Once I have the password, I logged-off the RDP from current user Dark and Logged-in as new user Fela. The falg #2 was found in the desktop of the user Fela.

Privilege Escalation To Administrator

Now I have the user Fela compromised I will look for more and see if I can potentially escalate my privilege as Administrator. For this, I’m going to use PowerShellMafia’s PowerSploit. PowerUp normally look for common Windows privilege escalation vectors that rely on misconfigurations. You will find more usage examples and guide on author’s blog.

Firs, I need to import the PowerShell script directly in to the server from GitHub repo and run Invoke-AllChecks to see if I could find any vulnarabilities.

The script found a couple of vulns, let us run Unattended Path exploit. Unattended Setup is the method by which original equipment manufacturers (OEMs), corporations, and other users install Windows NT in unattended mode, where the Administrator password is stored in Base64 encoded format.

Logging As Administrator

I had an issue accessing the Administrator, I wasn’t able to login using XFreeRDP, it was giving LoginFailure error. I tried a couple of times and tried to log in from my Windows RDP, noticed that the password was expired. Windows was prompting me to change the password, but some reason, I couldn’t change it.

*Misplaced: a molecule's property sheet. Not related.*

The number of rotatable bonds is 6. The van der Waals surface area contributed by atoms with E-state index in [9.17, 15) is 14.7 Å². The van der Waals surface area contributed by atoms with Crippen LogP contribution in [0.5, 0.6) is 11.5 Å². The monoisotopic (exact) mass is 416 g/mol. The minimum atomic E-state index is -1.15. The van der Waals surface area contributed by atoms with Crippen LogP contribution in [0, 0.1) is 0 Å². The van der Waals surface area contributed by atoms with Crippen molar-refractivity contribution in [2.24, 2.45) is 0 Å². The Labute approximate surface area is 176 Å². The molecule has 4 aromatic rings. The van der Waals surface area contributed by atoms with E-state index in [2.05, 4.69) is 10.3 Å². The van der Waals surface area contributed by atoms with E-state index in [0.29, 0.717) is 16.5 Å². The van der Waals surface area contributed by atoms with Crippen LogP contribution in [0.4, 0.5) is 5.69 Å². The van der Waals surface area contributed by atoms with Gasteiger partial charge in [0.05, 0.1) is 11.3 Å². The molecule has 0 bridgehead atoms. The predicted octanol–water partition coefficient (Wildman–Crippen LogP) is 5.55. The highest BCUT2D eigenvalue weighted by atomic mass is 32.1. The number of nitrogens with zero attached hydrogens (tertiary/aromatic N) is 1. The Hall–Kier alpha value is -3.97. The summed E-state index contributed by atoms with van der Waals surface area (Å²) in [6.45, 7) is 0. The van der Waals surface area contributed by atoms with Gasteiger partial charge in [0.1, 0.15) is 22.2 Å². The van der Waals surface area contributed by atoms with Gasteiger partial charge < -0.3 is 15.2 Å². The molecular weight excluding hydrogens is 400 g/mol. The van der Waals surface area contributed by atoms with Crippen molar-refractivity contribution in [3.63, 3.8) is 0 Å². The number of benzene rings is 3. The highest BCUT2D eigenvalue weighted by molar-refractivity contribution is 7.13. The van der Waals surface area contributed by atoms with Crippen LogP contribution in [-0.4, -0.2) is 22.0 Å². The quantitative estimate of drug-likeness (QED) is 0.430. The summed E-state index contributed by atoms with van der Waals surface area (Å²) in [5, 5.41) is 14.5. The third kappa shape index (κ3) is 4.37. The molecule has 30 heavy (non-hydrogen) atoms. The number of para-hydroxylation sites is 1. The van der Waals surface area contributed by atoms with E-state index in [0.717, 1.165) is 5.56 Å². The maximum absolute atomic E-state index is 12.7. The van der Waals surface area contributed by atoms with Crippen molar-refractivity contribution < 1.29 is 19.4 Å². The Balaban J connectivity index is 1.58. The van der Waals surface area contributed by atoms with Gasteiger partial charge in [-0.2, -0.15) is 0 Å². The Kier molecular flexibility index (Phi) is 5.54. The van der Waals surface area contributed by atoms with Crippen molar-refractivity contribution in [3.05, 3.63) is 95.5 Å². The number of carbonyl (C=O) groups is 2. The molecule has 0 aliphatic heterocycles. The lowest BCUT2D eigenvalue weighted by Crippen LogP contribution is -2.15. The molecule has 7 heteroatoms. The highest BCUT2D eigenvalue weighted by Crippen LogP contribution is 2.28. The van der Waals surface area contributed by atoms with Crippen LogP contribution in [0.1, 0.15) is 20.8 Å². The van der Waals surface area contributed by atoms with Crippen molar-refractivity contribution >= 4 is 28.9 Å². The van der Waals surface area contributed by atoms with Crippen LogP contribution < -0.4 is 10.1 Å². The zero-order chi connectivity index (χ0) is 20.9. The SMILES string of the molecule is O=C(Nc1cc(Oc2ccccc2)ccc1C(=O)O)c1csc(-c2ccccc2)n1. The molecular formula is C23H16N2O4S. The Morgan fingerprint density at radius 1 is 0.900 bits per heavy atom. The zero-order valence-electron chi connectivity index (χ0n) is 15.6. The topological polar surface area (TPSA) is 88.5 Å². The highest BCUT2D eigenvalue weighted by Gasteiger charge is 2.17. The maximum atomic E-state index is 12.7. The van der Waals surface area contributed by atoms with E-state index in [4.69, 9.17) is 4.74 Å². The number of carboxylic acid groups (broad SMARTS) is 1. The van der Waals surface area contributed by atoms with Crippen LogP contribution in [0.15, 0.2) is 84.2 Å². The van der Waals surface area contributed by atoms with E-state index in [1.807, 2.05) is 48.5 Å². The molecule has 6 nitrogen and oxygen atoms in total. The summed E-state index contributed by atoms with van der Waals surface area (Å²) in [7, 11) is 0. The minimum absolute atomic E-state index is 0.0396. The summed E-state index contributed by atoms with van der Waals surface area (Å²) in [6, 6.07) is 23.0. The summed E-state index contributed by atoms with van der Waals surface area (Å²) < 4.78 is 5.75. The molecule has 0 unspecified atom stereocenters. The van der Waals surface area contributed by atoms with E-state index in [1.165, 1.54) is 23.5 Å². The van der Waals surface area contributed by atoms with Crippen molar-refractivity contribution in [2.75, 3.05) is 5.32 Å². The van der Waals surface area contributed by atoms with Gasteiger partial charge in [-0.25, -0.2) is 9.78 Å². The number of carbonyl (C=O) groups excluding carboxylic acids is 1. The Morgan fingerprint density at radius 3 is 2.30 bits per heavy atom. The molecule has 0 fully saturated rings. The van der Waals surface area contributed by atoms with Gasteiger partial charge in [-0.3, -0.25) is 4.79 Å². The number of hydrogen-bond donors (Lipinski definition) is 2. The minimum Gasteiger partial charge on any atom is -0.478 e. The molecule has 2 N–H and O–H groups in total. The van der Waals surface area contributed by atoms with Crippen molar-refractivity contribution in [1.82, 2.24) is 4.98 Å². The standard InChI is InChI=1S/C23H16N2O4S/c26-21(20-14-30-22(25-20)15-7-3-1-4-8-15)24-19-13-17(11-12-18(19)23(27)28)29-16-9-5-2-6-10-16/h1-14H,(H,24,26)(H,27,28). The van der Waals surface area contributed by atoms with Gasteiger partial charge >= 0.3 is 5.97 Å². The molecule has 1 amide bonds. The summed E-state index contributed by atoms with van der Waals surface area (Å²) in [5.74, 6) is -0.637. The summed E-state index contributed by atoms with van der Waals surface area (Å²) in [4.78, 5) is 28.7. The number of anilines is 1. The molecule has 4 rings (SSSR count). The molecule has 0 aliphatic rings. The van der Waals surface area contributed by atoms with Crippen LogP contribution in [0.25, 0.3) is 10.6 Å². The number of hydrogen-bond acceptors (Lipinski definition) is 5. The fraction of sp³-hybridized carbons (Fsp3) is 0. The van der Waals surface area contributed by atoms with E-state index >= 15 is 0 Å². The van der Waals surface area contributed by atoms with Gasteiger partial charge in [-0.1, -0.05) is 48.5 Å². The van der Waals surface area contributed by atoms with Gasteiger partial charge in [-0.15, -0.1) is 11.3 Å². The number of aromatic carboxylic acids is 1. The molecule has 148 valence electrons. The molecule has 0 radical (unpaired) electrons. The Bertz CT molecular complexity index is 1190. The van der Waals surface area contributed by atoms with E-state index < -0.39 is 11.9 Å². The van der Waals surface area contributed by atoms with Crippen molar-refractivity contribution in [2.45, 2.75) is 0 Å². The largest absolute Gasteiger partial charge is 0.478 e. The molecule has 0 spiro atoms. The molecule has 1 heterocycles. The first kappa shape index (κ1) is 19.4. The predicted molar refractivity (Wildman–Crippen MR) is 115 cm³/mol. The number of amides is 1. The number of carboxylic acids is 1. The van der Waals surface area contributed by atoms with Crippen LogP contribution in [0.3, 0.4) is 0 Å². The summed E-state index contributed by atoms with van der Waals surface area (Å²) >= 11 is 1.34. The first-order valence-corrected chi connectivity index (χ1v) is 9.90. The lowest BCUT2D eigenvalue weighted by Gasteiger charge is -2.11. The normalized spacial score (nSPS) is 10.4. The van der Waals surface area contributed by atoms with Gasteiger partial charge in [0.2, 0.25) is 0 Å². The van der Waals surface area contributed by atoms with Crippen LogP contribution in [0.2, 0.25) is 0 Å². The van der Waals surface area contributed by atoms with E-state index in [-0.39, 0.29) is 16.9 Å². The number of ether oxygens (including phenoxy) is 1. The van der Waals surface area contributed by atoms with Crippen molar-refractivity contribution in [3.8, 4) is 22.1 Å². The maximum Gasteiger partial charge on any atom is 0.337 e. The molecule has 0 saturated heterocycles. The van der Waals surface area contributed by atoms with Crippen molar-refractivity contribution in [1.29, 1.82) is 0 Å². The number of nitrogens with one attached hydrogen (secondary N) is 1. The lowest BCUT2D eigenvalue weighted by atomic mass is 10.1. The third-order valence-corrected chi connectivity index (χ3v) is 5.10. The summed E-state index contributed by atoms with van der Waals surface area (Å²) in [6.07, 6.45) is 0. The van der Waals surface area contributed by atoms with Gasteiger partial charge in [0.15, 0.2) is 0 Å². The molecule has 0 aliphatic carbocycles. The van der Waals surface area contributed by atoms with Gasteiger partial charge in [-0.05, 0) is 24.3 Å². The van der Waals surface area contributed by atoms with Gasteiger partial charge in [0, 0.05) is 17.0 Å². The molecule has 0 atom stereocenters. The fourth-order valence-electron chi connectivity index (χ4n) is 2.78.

Whatever the error, I should get the FLAG, so I re logged-in back thinking to try the DLL exploit found in the PowerSploit enum. But I found a shortcut to read flag from the Administrator’s desktop from the user Fela. C:/Users/Administrator/Desktop/flag.txt. I don’t know if it was allowed intentionally or wrong access rights.

[UPDATE] – I managed to talk to Paradox over Discord and it was an unintended way I owned the last flag, a small issue and has been fixed already I believe.

Thank you for reading.

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Hey there, I'm Navin, a passionate Info-Sec enthusiast from Bahrain. I started this blog to share my knowledge. I usually write on HackTheBox machines and challenges, cybersecurity-related articles and bug-bounty. If you are an HTB user and like my articles, please respect here: